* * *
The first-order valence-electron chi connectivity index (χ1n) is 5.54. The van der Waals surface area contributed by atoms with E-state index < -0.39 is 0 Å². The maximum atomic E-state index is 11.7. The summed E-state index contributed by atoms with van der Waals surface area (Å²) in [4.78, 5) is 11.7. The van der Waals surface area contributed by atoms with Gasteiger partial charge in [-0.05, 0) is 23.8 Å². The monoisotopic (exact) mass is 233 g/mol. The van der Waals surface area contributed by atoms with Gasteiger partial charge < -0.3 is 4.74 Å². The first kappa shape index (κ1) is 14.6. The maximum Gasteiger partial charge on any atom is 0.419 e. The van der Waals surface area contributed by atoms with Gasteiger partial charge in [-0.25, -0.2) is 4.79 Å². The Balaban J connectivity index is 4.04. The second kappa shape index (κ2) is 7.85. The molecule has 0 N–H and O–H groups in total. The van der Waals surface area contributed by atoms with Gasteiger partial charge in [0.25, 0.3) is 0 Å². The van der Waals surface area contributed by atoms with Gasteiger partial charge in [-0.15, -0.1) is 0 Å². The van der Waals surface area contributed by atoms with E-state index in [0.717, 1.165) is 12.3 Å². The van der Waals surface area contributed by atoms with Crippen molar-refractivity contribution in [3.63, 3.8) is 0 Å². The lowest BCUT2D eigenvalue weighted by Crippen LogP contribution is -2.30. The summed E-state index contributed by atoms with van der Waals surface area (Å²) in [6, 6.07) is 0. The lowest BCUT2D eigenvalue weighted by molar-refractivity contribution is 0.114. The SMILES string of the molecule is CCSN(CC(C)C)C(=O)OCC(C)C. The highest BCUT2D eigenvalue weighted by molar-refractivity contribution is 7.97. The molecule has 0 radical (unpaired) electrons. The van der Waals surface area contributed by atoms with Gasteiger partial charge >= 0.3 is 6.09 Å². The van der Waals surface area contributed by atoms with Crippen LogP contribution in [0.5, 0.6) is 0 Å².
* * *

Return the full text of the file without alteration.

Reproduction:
The first-order valence-electron chi connectivity index (χ1n) is 5.54. The van der Waals surface area contributed by atoms with E-state index < -0.39 is 0 Å². The maximum atomic E-state index is 11.7. The summed E-state index contributed by atoms with van der Waals surface area (Å²) in [4.78, 5) is 11.7. The van der Waals surface area contributed by atoms with Gasteiger partial charge in [-0.05, 0) is 23.8 Å². The monoisotopic (exact) mass is 233 g/mol. The van der Waals surface area contributed by atoms with Gasteiger partial charge < -0.3 is 4.74 Å². The first kappa shape index (κ1) is 14.6. The maximum Gasteiger partial charge on any atom is 0.419 e. The van der Waals surface area contributed by atoms with Gasteiger partial charge in [-0.25, -0.2) is 4.79 Å². The Balaban J connectivity index is 4.04. The second kappa shape index (κ2) is 7.85. The molecule has 0 N–H and O–H groups in total. The van der Waals surface area contributed by atoms with Gasteiger partial charge in [0.25, 0.3) is 0 Å². The van der Waals surface area contributed by atoms with Gasteiger partial charge in [-0.15, -0.1) is 0 Å². The van der Waals surface area contributed by atoms with E-state index in [0.717, 1.165) is 12.3 Å². The van der Waals surface area contributed by atoms with Crippen molar-refractivity contribution in [3.63, 3.8) is 0 Å². The lowest BCUT2D eigenvalue weighted by Crippen LogP contribution is -2.30. The summed E-state index contributed by atoms with van der Waals surface area (Å²) in [6, 6.07) is 0. The lowest BCUT2D eigenvalue weighted by molar-refractivity contribution is 0.114. The SMILES string of the molecule is CCSN(CC(C)C)C(=O)OCC(C)C. The highest BCUT2D eigenvalue weighted by molar-refractivity contribution is 7.97. The molecule has 0 radical (unpaired) electrons. The van der Waals surface area contributed by atoms with Gasteiger partial charge >= 0.3 is 6.09 Å². The van der Waals surface area contributed by atoms with Crippen LogP contribution in [0.5, 0.6) is 0 Å².